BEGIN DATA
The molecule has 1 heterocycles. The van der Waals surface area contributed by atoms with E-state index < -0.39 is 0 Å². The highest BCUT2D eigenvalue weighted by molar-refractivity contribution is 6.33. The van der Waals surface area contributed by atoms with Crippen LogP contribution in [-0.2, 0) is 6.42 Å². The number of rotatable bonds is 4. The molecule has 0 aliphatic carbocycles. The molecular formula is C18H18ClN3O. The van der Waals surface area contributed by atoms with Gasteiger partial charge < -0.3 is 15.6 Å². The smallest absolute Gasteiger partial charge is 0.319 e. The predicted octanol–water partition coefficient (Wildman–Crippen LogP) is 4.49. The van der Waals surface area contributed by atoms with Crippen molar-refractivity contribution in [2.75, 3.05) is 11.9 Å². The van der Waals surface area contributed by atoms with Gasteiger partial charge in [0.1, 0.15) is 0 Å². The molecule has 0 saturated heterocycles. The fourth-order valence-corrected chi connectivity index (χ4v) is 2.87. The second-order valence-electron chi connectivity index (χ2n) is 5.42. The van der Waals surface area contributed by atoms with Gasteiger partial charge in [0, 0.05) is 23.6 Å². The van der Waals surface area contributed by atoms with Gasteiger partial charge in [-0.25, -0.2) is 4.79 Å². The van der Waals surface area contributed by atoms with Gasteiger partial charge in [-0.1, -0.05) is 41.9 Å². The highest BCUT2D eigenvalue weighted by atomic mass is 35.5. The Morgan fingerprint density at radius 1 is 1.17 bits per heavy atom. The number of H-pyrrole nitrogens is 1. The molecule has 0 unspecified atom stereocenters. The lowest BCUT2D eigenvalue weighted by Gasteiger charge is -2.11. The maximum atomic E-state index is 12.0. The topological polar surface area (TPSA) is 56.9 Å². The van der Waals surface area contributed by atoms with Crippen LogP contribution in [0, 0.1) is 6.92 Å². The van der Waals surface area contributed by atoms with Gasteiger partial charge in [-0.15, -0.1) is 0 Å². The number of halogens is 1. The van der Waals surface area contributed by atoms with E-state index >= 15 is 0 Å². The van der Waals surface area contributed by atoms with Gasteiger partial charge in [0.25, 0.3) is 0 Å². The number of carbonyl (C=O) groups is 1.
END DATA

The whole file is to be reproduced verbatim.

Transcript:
The molecule has 1 heterocycles. The van der Waals surface area contributed by atoms with E-state index < -0.39 is 0 Å². The highest BCUT2D eigenvalue weighted by molar-refractivity contribution is 6.33. The van der Waals surface area contributed by atoms with Crippen LogP contribution in [-0.2, 0) is 6.42 Å². The number of rotatable bonds is 4. The molecule has 0 aliphatic carbocycles. The molecular formula is C18H18ClN3O. The van der Waals surface area contributed by atoms with Gasteiger partial charge < -0.3 is 15.6 Å². The smallest absolute Gasteiger partial charge is 0.319 e. The predicted octanol–water partition coefficient (Wildman–Crippen LogP) is 4.49. The van der Waals surface area contributed by atoms with Crippen molar-refractivity contribution in [2.75, 3.05) is 11.9 Å². The van der Waals surface area contributed by atoms with Gasteiger partial charge in [0.1, 0.15) is 0 Å². The molecule has 0 saturated heterocycles. The fourth-order valence-corrected chi connectivity index (χ4v) is 2.87. The second-order valence-electron chi connectivity index (χ2n) is 5.42. The van der Waals surface area contributed by atoms with Gasteiger partial charge in [0, 0.05) is 23.6 Å². The van der Waals surface area contributed by atoms with Gasteiger partial charge in [-0.25, -0.2) is 4.79 Å². The van der Waals surface area contributed by atoms with Gasteiger partial charge in [-0.1, -0.05) is 41.9 Å². The highest BCUT2D eigenvalue weighted by atomic mass is 35.5. The Morgan fingerprint density at radius 1 is 1.17 bits per heavy atom. The number of H-pyrrole nitrogens is 1. The molecule has 0 unspecified atom stereocenters. The lowest BCUT2D eigenvalue weighted by Gasteiger charge is -2.11. The maximum atomic E-state index is 12.0. The topological polar surface area (TPSA) is 56.9 Å². The van der Waals surface area contributed by atoms with Crippen LogP contribution in [0, 0.1) is 6.92 Å². The van der Waals surface area contributed by atoms with Gasteiger partial charge in [-0.15, -0.1) is 0 Å². The number of halogens is 1. The van der Waals surface area contributed by atoms with E-state index >= 15 is 0 Å². The van der Waals surface area contributed by atoms with Gasteiger partial charge in [0.25, 0.3) is 0 Å². The number of carbonyl (C=O) groups is 1.